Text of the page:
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Smoking in Public: A Moral Imperative for the Most Toxic of Environmental Wastes

David M. Ludington
Journal of Business Ethics
Vol. 10, No. 1 (Jan., 1991), pp. 23-27
Published by: Springer
Stable URL: http://www.jstor.org/stable/25072126
Page Count: 5
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Smoking in Public: A Moral Imperative for the Most Toxic of Environmental Wastes
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Abstract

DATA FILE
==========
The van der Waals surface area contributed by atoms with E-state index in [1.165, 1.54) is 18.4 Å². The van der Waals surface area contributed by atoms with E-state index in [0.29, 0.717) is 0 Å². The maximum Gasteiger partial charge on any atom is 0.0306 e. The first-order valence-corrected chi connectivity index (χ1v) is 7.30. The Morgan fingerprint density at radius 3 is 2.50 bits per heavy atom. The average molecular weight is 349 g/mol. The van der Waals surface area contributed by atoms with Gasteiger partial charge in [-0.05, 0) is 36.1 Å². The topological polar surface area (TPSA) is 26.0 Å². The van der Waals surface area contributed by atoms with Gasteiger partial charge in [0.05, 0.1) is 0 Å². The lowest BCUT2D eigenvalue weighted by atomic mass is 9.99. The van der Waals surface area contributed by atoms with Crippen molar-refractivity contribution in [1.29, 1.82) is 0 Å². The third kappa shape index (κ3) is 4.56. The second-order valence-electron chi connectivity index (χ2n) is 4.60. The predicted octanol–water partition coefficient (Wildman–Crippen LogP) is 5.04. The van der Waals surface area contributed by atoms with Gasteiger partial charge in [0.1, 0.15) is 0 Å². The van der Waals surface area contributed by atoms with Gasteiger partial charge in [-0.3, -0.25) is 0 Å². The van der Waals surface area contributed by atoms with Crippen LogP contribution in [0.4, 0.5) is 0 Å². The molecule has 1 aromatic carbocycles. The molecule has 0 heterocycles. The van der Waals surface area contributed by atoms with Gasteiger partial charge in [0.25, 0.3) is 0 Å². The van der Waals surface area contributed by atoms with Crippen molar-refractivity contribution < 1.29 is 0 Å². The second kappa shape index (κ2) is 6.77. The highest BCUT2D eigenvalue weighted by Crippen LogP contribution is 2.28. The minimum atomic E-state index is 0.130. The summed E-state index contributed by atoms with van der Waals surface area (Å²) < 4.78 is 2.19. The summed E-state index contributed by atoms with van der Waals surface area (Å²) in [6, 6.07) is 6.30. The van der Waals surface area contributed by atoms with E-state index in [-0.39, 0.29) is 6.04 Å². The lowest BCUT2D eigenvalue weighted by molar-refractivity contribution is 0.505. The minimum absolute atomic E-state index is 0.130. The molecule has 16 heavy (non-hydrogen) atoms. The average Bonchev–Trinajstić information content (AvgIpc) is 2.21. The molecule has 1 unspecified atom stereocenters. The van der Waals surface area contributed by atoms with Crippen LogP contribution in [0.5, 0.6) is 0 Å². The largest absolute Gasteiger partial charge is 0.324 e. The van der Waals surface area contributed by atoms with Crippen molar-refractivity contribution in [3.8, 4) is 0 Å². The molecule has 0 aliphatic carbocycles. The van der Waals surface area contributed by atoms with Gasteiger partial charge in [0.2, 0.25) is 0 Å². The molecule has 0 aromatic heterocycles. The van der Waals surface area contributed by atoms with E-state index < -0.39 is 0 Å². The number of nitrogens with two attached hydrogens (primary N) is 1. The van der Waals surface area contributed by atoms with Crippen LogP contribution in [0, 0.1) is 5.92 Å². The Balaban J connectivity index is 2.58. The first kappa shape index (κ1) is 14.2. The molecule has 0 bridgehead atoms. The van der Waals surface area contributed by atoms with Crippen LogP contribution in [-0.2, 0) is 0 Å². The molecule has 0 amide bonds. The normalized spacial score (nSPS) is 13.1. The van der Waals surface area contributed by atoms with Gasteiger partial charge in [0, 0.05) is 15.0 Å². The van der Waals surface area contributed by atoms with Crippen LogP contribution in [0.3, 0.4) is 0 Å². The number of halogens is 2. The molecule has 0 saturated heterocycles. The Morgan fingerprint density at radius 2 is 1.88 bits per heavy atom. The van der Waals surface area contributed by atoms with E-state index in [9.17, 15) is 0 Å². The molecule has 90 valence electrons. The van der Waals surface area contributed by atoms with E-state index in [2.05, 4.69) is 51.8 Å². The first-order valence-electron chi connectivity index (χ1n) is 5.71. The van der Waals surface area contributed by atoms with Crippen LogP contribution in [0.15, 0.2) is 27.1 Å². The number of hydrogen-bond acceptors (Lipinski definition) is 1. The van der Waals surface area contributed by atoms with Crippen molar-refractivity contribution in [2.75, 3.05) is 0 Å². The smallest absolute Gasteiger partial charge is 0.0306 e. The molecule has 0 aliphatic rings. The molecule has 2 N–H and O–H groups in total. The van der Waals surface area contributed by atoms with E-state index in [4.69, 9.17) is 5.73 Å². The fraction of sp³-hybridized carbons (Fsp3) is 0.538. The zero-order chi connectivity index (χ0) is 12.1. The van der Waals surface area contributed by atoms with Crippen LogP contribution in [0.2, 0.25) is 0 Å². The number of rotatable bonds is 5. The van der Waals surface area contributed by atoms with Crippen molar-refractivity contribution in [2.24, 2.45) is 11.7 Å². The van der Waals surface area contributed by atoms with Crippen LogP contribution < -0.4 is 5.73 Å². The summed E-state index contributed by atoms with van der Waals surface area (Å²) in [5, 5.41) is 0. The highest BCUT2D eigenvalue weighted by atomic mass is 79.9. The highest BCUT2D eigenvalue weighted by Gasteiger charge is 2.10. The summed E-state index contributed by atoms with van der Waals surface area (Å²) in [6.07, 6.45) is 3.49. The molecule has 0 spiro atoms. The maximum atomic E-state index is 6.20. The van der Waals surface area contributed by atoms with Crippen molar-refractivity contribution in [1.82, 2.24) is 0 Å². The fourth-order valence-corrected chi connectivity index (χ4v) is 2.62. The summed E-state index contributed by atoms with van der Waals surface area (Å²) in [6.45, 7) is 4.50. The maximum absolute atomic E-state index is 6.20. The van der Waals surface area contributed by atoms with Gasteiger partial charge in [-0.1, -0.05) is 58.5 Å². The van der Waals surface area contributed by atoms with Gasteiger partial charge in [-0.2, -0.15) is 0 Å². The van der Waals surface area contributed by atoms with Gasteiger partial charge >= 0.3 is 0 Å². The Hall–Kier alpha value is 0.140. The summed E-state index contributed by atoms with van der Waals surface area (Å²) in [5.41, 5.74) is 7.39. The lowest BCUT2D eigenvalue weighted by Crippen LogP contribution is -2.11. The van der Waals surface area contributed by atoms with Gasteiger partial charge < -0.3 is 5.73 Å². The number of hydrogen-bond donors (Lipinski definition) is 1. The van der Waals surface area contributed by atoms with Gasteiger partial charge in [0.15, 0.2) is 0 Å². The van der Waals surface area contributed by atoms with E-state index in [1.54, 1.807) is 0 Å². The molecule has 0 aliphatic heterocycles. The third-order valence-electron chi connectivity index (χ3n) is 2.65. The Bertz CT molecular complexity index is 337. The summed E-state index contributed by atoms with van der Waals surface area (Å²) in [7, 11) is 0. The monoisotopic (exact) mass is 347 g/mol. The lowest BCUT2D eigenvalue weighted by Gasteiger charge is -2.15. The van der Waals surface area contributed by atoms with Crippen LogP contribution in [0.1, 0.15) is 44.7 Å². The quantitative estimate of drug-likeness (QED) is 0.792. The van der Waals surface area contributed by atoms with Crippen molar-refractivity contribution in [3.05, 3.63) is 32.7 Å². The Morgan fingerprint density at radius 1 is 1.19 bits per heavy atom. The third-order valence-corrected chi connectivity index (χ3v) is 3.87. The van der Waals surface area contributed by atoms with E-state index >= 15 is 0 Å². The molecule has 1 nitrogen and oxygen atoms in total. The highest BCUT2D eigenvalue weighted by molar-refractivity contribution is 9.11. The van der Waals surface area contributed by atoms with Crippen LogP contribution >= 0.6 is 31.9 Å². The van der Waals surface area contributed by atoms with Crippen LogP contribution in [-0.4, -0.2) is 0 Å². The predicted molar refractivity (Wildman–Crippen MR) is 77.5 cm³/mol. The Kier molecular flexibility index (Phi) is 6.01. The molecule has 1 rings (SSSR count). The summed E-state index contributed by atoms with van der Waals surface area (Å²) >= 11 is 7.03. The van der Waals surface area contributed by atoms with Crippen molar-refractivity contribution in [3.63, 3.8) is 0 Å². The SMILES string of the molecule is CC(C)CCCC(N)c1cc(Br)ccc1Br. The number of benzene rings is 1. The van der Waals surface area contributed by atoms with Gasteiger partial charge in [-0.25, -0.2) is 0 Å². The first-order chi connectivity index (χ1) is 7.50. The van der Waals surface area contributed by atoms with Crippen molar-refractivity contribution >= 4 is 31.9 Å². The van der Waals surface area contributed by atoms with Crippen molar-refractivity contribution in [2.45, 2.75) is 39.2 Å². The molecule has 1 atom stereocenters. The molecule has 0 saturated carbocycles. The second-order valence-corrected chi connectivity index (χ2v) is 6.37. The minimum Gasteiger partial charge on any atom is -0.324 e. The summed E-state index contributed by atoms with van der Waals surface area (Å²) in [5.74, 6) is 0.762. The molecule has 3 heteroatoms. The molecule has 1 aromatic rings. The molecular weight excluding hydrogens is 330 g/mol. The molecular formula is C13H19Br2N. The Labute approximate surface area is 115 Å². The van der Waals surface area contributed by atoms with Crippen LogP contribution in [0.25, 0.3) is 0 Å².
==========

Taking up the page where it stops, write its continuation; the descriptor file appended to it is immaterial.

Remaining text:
Cigarette smoke is the most dangerous of the toxic elements in our environment. Smoking is responsible for almost 500 000 deaths each year in the United States - more than any other environmental toxin. The medical evidence is clear, mainstream and sidestream smoke kills people, and anyone who participates in the spreading of this smoke is acting unethically. Yet, when there are no governmental laws that ban smoking in public, most business-people allow smoking in their places of business. These businesspeople are acting in an unethical manner, a manner which endangers customers and employees. This paper examines the impact on the environment of smoking in public and concludes that businesses must move quickly to ban smoking, or we will need nationwide, uniform legal restrictions to force ethical action in this critical area.

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